Paz-Pines mocks rebels’ return to Labor

MK ridicules colleagues as Barak allows building in West Bank.

March 9, 2010 04:10
2 minute read.

Paz-Pines. (photo credit: Ariel Jerozolimski)


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Former MK Ophir Paz-Pines mocked his former “Labor rebel” colleagues for announcing their return to their party’s Knesset faction Monday on the same day when party chairman Ehud Barak reportedly authorized new construction in the haredi West Bank settlement Betar Illit.

Paz-Pines, who now teaches at the Herzliya Interdisciplinary Center, said he was satisfied with his decision to quit politics, despite allegations from the rebels that had he stayed, they would have been able to break off from Labor.

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“I understand why they are shifting the blame to me,” Paz-Pines said. “But they know very well why what we wanted to happen, never did. I wish them well, despite the way things ended.”

Rebel MKs Eitan Cabel and Amir Peretz marked their return to the faction by vowing to continue their quest to remove the party from the coalition and bring down Prime Minister Binyamin Netanyahu’s government.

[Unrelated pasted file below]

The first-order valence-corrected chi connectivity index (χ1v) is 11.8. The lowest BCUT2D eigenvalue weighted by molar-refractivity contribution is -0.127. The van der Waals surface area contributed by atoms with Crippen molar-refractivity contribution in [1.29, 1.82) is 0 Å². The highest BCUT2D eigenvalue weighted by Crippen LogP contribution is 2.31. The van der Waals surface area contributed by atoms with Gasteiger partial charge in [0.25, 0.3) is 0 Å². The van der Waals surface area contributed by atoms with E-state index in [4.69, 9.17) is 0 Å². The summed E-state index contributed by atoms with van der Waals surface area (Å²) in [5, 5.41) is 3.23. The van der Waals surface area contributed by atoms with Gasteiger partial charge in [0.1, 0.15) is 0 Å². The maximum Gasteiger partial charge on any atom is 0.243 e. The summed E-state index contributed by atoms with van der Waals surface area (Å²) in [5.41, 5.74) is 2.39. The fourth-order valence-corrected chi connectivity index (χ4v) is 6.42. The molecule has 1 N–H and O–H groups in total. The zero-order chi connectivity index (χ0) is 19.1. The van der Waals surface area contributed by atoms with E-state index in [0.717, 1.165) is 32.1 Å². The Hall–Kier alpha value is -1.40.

They were welcomed with open arms at the first faction meeting that they attended in more than a year, but they told their colleagues that they did not intend to be obedient.

“No one can say we are hanging a sign on the door that says the Labor family lives here happily,” Peretz said at a press conference. “The decision about our framework to fight has changed, but our views about the current situation have not shifted one iota. We don’t intend to pretend we have reconciled.”

Peretz and Cabel handed out copies of an agreement they reached with representatives of Labor chairman Ehud Barak that would have allowed them to break off from the faction. They said Barak disregarded the agreement when Paz-Pines quit the Knesset and ended chances of obtaining the five votes necessary to split Labor legally.

“History is full of Bolsheviks who took over parties but not their spirit,” Peretz said in harsh criticism of Barak. “The chairman of Labor took over the party, but not its spirit. Ehud Barak has to give back his mandate, because he, not us, violated the trust of his voters.”

Cabel said he would try to persuade the Labor faction to oppose the Finance Ministry’s plan for a two-year budget when it comes to a vote in the Knesset. He said he would focus his effort on swaying ministers Isaac Herzog and Avishay Braverman to quit the cabinet.

“I have nothing to apologize for,” Cabel said. “I am not a rebel who failed.”

Barak’s associates declined to respond to Cabel and Peretz’s charges that he broke a deal with them.

“The fact that Amir and Eitan are back is important,” Barak told the faction. “I did not miss their criticism. I believe you can struggle about ideology even in loud tones as long as the fight is professional and not personal, and decisions of the party institutions of which we are emissaries are respected.”

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